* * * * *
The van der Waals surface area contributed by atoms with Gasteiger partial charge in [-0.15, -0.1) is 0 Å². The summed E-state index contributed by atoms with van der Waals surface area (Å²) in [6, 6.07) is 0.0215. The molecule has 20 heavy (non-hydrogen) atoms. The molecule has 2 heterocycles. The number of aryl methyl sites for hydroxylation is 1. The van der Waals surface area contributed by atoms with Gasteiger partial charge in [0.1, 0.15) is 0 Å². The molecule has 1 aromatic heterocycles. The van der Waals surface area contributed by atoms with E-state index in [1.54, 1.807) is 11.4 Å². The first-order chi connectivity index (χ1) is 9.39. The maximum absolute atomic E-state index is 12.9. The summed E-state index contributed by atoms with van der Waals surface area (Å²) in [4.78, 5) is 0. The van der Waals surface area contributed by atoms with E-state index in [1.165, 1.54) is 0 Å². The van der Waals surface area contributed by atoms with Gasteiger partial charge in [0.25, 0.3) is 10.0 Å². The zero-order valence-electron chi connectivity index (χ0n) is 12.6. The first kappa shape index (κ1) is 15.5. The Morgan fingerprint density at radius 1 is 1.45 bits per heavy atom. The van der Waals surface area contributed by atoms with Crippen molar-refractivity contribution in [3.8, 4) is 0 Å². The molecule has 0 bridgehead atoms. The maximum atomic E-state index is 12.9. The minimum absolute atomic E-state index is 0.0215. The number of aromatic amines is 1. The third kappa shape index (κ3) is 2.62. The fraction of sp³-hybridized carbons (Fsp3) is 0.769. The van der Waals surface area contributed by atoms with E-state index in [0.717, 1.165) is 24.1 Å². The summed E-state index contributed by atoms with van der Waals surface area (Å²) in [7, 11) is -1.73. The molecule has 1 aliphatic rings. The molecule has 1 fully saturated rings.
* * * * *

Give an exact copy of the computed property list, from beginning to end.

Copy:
The van der Waals surface area contributed by atoms with Gasteiger partial charge in [-0.15, -0.1) is 0 Å². The summed E-state index contributed by atoms with van der Waals surface area (Å²) in [6, 6.07) is 0.0215. The molecule has 20 heavy (non-hydrogen) atoms. The molecule has 2 heterocycles. The number of aryl methyl sites for hydroxylation is 1. The van der Waals surface area contributed by atoms with Gasteiger partial charge in [0.1, 0.15) is 0 Å². The molecule has 1 aromatic heterocycles. The van der Waals surface area contributed by atoms with E-state index in [1.54, 1.807) is 11.4 Å². The first-order chi connectivity index (χ1) is 9.39. The maximum absolute atomic E-state index is 12.9. The summed E-state index contributed by atoms with van der Waals surface area (Å²) in [4.78, 5) is 0. The van der Waals surface area contributed by atoms with E-state index in [1.165, 1.54) is 0 Å². The van der Waals surface area contributed by atoms with Gasteiger partial charge in [0.25, 0.3) is 10.0 Å². The zero-order valence-electron chi connectivity index (χ0n) is 12.6. The first kappa shape index (κ1) is 15.5. The Morgan fingerprint density at radius 1 is 1.45 bits per heavy atom. The van der Waals surface area contributed by atoms with Crippen molar-refractivity contribution in [3.8, 4) is 0 Å². The molecule has 0 bridgehead atoms. The maximum atomic E-state index is 12.9. The minimum absolute atomic E-state index is 0.0215. The number of aromatic amines is 1. The third kappa shape index (κ3) is 2.62. The fraction of sp³-hybridized carbons (Fsp3) is 0.769. The van der Waals surface area contributed by atoms with E-state index in [0.717, 1.165) is 24.1 Å². The summed E-state index contributed by atoms with van der Waals surface area (Å²) in [7, 11) is -1.73. The molecule has 1 aliphatic rings. The molecule has 1 fully saturated rings.